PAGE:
Kennicott Mine in Alaska
If you're ever near Valdez in southeastern Alaska, we highly recommend a side trip through vast Wrangell-St. Elias National Park and Preserve to the remote Alaska ghost town of Kennicott and its abandoned copper mine.
We were fascinated to learn that copper was mined here until 1938, especially considering the hardships of its mountain location. And the 93-mile, 3-hour drive–so rugged that many major car rental companies don't allow their vehicles on it–was exciting.
The first 35 miles, along paved State Highway 10 (also known as the Edgerton Highway), took us to the faded boomtown of Chitina, the last point where fuel is available. As we continued along the narrow, gravel McCarthy Road, which is actually an old railroad bed, we watched for railroad ties that sometimes surface. At one point, bald eagles surrounded our car.
The former railroad bridge took our breath away–and not just because of the views! This 1911 trestle carries you 385 dizzying feet over the Kuskulana River gorge.
At the Kennicott River, we parked and crossed the footbridge, then hiked a mile into McCarthy, a once-wild town that offered miners all kinds of diversions that were outlawed in the company-owned town.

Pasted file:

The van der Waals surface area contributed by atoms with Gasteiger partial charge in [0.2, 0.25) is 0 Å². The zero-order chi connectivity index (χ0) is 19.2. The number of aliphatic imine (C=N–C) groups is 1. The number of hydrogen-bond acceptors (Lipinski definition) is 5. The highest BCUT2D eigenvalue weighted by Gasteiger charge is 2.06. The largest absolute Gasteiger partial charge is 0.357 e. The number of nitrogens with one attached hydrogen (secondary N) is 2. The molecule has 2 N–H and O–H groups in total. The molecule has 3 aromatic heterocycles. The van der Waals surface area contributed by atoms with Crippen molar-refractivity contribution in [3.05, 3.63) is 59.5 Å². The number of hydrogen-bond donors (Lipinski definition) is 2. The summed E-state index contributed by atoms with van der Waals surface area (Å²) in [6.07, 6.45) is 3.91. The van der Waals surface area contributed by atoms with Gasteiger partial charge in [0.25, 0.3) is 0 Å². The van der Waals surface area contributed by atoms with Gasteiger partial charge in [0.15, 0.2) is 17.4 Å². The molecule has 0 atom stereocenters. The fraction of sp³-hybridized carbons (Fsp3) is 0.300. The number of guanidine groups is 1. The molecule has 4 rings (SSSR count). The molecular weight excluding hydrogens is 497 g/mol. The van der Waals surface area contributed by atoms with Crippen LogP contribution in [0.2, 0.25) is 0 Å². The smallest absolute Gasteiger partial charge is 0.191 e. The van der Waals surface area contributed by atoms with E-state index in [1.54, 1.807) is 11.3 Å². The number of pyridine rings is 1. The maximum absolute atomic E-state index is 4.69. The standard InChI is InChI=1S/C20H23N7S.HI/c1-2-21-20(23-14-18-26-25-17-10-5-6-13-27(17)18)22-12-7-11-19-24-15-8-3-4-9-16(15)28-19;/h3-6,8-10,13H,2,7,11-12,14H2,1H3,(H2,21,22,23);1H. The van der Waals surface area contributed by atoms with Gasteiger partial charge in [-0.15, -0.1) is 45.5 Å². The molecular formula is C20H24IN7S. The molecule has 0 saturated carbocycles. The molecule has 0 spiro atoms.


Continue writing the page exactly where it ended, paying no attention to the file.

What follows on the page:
You can walk the 5 miles to Kennicott, but we took a shuttle van, then skipped the guided tour so we could explore on our own. We strolled along gravel paths past cottages, community buildings and the towering 14-story mill and other mine buildings.
Only guided tours are allowed in the buildings, some of which are near collapse. But even from the outside, we saw why this was among the nation's largest copper-mining operations, employing more than 600 people and processing some $250 million worth of ore.
Yes, this little-known nugget of the past was well worth digging into!.
MINE NO MORE. The old Kennecott Copper Mine mill (above) in Kennicott and the vacant McCarthy General Store (at left) are mute reminders of one of the largest and richest mining operations in Alaskan history. Note how the town and the mine share the same name but are spelled differently; mining officials misspelled the name of nearby Kennicott Glacier. The copper boom started here in 1900 when two prospectors found a large green spot on a mountainside between the glacier and McCarthy Creek.